How does it work? Acupuncture works by stimulating the nerves in the skin and muscles of sensitive parts of the body. These sensitive areas are known as acupoints, and are thought to link to nerve junctions in other parts of the body. When needles are inserted into these points, the body to releases natural pain killing substances, known as endorphins. Endorphins enter into the nerve pathways of the brain and spinal cord and help to relieve pain in the corresponding part of the body. For example, acupuncture needles are inserted into the tender areas of muscle in the neck and shoulders to treat headaches. Some acupuncturists practice electroacupuncture. This type of treatment uses needles that are connected to a battery-operated electrical device, causing them to vibrate and produce a tingling sensation. Acupoints may also be stimulated through the use of lasers or by pressing the acupoints in a certain way, known as acupressure. These techniques are often used to treat children, nervous patients, or sensitive areas of the body, because they do not involve needles. Recovery After acupuncture treatment, you may feel tired or energised. It is usually a good idea to rest after the session to encourage the body to heal itself. Some people feel worse following treatment, as the body tries to rid itself of toxins. You may feel slightly feverish, or sweat a lot, but once this has passed, most people feel significantly better than before acupuncture. When you first start receiving acupuncture, the treatments are usually a week or two apart. They become less frequent as your health improves, and a typical course of treatment usually lasts five to eight sessions.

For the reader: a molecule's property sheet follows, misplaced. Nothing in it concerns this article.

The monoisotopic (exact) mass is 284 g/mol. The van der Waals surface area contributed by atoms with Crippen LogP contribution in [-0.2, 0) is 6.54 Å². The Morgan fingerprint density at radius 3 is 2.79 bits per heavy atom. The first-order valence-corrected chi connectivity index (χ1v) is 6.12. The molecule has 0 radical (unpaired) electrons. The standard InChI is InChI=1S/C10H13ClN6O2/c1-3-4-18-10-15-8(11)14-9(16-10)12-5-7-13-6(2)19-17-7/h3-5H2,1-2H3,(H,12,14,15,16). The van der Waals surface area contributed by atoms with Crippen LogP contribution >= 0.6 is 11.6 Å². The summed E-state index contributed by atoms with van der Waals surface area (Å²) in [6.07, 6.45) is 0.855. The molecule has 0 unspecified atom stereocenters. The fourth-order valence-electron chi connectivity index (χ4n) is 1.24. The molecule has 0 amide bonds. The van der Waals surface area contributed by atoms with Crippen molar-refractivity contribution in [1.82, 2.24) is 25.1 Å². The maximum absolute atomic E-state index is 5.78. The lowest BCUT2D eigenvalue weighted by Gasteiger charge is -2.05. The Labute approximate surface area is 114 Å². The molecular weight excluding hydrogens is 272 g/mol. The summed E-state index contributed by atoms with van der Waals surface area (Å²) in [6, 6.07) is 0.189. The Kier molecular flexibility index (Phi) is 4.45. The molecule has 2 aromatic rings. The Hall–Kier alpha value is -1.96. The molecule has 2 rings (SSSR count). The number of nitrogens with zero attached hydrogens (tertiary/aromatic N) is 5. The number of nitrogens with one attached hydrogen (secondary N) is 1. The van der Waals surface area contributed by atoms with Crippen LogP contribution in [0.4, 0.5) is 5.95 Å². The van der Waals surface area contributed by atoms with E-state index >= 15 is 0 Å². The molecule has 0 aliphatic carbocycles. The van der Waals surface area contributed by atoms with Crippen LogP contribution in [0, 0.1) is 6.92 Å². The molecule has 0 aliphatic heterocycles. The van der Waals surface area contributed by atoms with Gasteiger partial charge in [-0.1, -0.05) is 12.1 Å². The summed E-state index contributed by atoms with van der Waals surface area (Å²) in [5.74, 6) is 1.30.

Advantages There are no side effects to acupuncture, and it is a non-invasive form of treatment. When carried out by a fully trained and registered practitioner, acupuncture can be used by virtually everyone. Some people find that it can help both physical symptoms and mental conditions. Disadvantages Acupuncture cannot renew damaged parts of the body, such as broken bones, or diseased organs. If a serious condition is suspected, it should be thoroughly investigated before acupuncture treatment is started. Acupuncture can be effective in reducing pain, which may mask a more serious problem. What is it used for? Acupuncture is mainly used for treating conditions in which symptoms are the main problem. For example, the pain and fatigue caused by migraine and muscle strains can be relieved using acupuncture treatment. Acupuncture encourages the release of natural pain killing substances in the body. It is sometimes used to treat the symptoms of pain associated with the following: musculoskeletal pain, for example, in the back, shoulder, leg and neck, arthritic and rheumatoid pain in the joints, headaches and migraines, trapped nerves, and chronic muscle strains and sports injuries. Research shows that acupuncture affects most of the bodys systems, not just the nervous system. It is sometimes used to treat mild symptoms of the respiratory, digestive, urinary and reproductive systems. Some evidence suggests that acupuncture can encourage the body to make disease-fighting antibodies, improve circulation and reduce the severity of allergic reactions. It is important to remember that acupuncture will work better if you try to help yourself as well. For example, acupuncture will not improve diabetes if your diet and weight are unsuitable, or improve chest conditions if you continue to smoke. Acupuncture may help to alleviate some of the following conditions: irritable bowel syndrome (IBS) and mild forms of incontinence, menstrual and menopausal symptoms, including period pains and hot flushes, allergies such as hay fever and some types of allergic rashes, skin problems, including rashes, dermatitis and eczema, sinus problems and chronic catarrh, diabetes, asthma, chronic fatigue syndrome (ME), and insomnia and depression. Acupuncture therapy may be offered in post-operative treatment of diseases such as cancer. Evidence shows that it is most effective in treating the symptoms associated with chemotherapy treatment, including pain, vomiting and nausea. Acupuncture may also help Parkinsons disease, by calming the tremors and easing stiffness. Acupuncture may help Alzheimers disease by slowing down the deterioration of the brain cells. Research shows that acupuncture is no more effective than placebo treatments in helping people to stop smoking or to lose weight.